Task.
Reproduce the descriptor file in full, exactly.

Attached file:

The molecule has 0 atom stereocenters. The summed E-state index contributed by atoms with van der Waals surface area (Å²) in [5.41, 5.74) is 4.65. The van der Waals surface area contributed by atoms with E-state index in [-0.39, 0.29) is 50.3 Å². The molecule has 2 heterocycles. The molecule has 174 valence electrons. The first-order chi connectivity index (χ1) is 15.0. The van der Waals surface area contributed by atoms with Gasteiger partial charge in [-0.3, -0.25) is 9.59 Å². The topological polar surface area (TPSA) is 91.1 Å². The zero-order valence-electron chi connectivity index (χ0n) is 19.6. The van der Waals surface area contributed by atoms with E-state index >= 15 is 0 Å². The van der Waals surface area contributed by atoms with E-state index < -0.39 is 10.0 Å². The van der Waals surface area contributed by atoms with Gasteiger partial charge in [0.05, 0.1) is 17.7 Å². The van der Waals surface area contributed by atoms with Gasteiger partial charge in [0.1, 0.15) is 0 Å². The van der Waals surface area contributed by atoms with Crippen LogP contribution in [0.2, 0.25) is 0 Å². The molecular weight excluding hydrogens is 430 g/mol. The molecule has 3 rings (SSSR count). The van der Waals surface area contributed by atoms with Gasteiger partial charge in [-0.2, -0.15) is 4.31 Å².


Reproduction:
The molecule has 0 atom stereocenters. The summed E-state index contributed by atoms with van der Waals surface area (Å²) in [5.41, 5.74) is 4.65. The van der Waals surface area contributed by atoms with E-state index in [-0.39, 0.29) is 50.3 Å². The molecule has 2 heterocycles. The molecule has 174 valence electrons. The first-order chi connectivity index (χ1) is 15.0. The van der Waals surface area contributed by atoms with Gasteiger partial charge in [-0.3, -0.25) is 9.59 Å². The topological polar surface area (TPSA) is 91.1 Å². The zero-order valence-electron chi connectivity index (χ0n) is 19.6. The van der Waals surface area contributed by atoms with E-state index >= 15 is 0 Å². The van der Waals surface area contributed by atoms with E-state index < -0.39 is 10.0 Å². The van der Waals surface area contributed by atoms with Gasteiger partial charge in [0.05, 0.1) is 17.7 Å². The van der Waals surface area contributed by atoms with Gasteiger partial charge in [0.1, 0.15) is 0 Å². The van der Waals surface area contributed by atoms with Crippen LogP contribution in [0.2, 0.25) is 0 Å². The molecular weight excluding hydrogens is 430 g/mol. The molecule has 3 rings (SSSR count). The van der Waals surface area contributed by atoms with Gasteiger partial charge in [-0.2, -0.15) is 4.31 Å².